Apr 23, 2019

Miners’ contribution to war recognised

Miners’ contribution to war recognised

A senior mining engineering who almost single-handedly raised recognition of the contribution of miners to campaigns on the Western Front has again paid tribute to their efforts.

Mining engineer and filmmaker Ross Thomas

The following is Ross Thomas’s Anzac Day tribute to miners:

I am proud to report that the Australian movie, BENEATH HILL 60 released back in 2010 about Australian miners who tunnelled in terrifyingly claustrophobic environments under the trenches of the Western Front during the Great War has promoted wide acknowledgement for their otherwise sadly forgotten heroic war efforts.

About 4700 miners were recruited, predominantly from the mining sector in Australia, to join the Australian Mining Corps, formed initially in May 1915 to assist their countrymen at Anzac Cove.

They were diverted to the European theatre of war when the Gallipoli campaign was eventually abandoned.

Upon arrival on the Western Front in May 1916, the Corps was broken up into three separate Australian tunnelling companies, dependent on the miners’ experience with either hard or soft rock mining.

They were then allocated to individual British units, dependent on mining conditions on the Western Front, which could have been the hard chalk areas of France or the soft clays of Belgium.

These miners/soldiers worked alongside other Allied tunnelling companies in the war effort.

Specialist engineers along with highly skilled miners were selected from each of the above-mentioned Australian tunnelling companies to form a unique 300 strong company which became know as the Australian Electrical and Mechanical Mining and Boring Company (nicknamed the ‘Alphabet Company’) which provided a service for all the Allied tunnelling companies in the war, operating and maintaining pumps, generators, ventilation fans and drilling equipment.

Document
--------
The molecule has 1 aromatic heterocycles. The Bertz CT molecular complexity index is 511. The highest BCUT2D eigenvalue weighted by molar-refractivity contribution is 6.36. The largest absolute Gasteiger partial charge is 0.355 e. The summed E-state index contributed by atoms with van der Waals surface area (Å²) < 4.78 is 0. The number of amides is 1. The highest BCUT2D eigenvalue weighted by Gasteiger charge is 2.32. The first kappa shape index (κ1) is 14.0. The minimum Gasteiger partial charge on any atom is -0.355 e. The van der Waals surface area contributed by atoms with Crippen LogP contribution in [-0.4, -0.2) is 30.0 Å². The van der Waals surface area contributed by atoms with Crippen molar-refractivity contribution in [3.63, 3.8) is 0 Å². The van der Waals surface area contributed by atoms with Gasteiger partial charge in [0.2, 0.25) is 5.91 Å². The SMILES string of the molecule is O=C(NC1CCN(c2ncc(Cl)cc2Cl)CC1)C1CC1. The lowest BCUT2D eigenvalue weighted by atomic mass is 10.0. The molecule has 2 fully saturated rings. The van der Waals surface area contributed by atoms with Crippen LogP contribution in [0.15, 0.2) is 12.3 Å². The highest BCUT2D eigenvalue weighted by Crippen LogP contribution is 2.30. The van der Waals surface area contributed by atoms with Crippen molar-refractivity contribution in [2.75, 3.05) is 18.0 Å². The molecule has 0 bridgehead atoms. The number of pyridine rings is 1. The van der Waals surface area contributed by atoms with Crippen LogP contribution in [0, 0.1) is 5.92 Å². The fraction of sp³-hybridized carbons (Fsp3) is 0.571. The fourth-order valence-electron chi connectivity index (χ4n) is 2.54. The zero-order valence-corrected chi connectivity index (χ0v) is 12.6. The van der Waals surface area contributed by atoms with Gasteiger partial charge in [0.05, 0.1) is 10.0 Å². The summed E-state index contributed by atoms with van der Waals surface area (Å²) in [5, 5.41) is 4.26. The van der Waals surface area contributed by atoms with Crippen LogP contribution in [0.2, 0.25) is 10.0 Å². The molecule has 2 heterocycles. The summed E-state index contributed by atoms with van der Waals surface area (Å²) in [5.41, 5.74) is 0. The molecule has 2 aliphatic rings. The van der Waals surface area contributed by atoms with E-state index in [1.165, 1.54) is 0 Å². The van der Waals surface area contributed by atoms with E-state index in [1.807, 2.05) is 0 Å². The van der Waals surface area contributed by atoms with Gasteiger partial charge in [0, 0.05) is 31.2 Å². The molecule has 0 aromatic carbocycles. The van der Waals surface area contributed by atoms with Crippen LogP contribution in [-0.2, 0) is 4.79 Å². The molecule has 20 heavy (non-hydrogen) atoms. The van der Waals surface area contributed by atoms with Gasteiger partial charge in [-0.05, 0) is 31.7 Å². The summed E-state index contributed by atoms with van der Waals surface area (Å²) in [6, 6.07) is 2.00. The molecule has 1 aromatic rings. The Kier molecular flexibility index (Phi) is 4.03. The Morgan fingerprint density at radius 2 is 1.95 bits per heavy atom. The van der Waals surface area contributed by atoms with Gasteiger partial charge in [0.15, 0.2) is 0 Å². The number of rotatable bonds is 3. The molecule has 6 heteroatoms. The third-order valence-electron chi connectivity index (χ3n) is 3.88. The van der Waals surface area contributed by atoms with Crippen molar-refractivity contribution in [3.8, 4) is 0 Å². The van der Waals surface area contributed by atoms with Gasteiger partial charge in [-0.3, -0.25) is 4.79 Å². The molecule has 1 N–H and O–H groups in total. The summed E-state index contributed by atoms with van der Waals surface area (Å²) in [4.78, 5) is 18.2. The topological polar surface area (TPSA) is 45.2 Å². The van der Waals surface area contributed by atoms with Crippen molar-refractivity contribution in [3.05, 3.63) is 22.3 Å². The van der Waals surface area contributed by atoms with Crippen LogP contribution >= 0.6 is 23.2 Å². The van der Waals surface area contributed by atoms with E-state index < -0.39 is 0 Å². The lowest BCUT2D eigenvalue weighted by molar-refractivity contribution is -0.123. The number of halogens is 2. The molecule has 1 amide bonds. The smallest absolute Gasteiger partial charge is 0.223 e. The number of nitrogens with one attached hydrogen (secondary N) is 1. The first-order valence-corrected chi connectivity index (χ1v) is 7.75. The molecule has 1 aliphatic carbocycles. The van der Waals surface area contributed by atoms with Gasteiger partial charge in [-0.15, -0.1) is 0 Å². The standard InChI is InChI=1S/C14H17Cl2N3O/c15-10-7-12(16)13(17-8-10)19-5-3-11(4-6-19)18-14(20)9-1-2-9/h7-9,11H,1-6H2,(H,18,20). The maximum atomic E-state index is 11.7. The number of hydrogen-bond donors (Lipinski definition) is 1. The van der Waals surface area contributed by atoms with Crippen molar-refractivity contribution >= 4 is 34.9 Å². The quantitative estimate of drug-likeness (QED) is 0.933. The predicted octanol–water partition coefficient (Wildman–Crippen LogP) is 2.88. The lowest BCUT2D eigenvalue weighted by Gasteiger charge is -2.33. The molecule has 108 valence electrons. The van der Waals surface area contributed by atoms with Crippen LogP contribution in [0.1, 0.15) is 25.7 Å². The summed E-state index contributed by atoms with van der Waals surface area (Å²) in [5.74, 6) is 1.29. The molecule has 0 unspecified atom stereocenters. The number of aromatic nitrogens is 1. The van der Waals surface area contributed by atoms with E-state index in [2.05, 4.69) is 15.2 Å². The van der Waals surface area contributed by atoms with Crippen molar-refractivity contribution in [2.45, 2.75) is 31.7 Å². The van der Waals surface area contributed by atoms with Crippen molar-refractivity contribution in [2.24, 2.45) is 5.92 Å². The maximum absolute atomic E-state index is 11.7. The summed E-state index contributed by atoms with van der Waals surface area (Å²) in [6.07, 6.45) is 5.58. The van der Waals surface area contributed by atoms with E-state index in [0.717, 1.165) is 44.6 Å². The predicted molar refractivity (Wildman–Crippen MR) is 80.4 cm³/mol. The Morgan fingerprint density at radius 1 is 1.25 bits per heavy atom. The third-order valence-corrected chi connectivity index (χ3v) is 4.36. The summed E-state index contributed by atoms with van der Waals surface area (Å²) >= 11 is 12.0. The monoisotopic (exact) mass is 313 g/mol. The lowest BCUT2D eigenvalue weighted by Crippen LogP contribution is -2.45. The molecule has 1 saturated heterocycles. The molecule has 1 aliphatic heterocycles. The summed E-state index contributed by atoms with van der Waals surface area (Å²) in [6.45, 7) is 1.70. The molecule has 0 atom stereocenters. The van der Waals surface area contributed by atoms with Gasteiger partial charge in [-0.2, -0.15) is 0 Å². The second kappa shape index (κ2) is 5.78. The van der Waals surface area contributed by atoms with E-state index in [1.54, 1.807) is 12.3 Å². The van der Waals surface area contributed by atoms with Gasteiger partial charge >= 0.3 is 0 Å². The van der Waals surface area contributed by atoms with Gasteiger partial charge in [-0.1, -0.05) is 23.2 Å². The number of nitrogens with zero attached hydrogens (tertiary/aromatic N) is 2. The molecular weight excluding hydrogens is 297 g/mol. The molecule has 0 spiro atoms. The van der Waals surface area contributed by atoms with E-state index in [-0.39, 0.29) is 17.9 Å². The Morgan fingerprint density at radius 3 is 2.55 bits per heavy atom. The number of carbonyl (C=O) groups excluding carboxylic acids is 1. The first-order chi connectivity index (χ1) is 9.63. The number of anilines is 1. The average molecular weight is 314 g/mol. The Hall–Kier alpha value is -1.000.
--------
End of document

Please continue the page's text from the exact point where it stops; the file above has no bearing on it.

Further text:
A tunnelling company’s role was essentially to mine under the enemy lines and place explosives charges which, when detonated, would blow a massive crater on the surface, claiming as many enemy lives as possible as well as inflicting considerable damage to the enemy’s surface infrastructure.

At the same time the enemy was endeavouring to do the same thing. 

Meanwhile, a more intimate battle was occurring between individual opposing miners in a silent claustrophobic warfare underground where each was attempting to eliminate each other by way of a small surgical camouflet blast or a break-through to the enemy workings to engage in a terrifying hand-to-hand battle with the foe. Taking a live prisoner was a bonus. 

Courtesy The Great War

Beneath Hill 60 was based on the war diary of Captain Oliver Holmes Woodward of the 1st Australian Tunnelling Company which was responsible for protecting and eventually firing the Hill 60 and Caterpillar mines, the most important of the 19 mines that were detonated under Messines Ridge in Belgium, heralding the important battle of the same name.

Woodward was a mining engineering graduate from the Charters Towers School of Mines and was only one of four Australian Great War soldiers to receive a Military Cross with two bars. 

Not only has the film been accepted as an iconic Aussie war film …. up there with Breaker Morant, Galliopi and Kokoda , it is also highly regarded in both the UK and Europe.

Spin-offs from the film include Australian Mining Corps memorials in both Australia and Belgium and an official Commemorative Centenary Medallion honouring, in particular, the contribution of the 1st Australian Tunnelling Company to the Battle of Messines Ridge in Belgium on 7 June 1917.

The film also motivated memorials to the New Zealand miners in both New Zealand and France for their similar Great War efforts in true ANZAC spirit.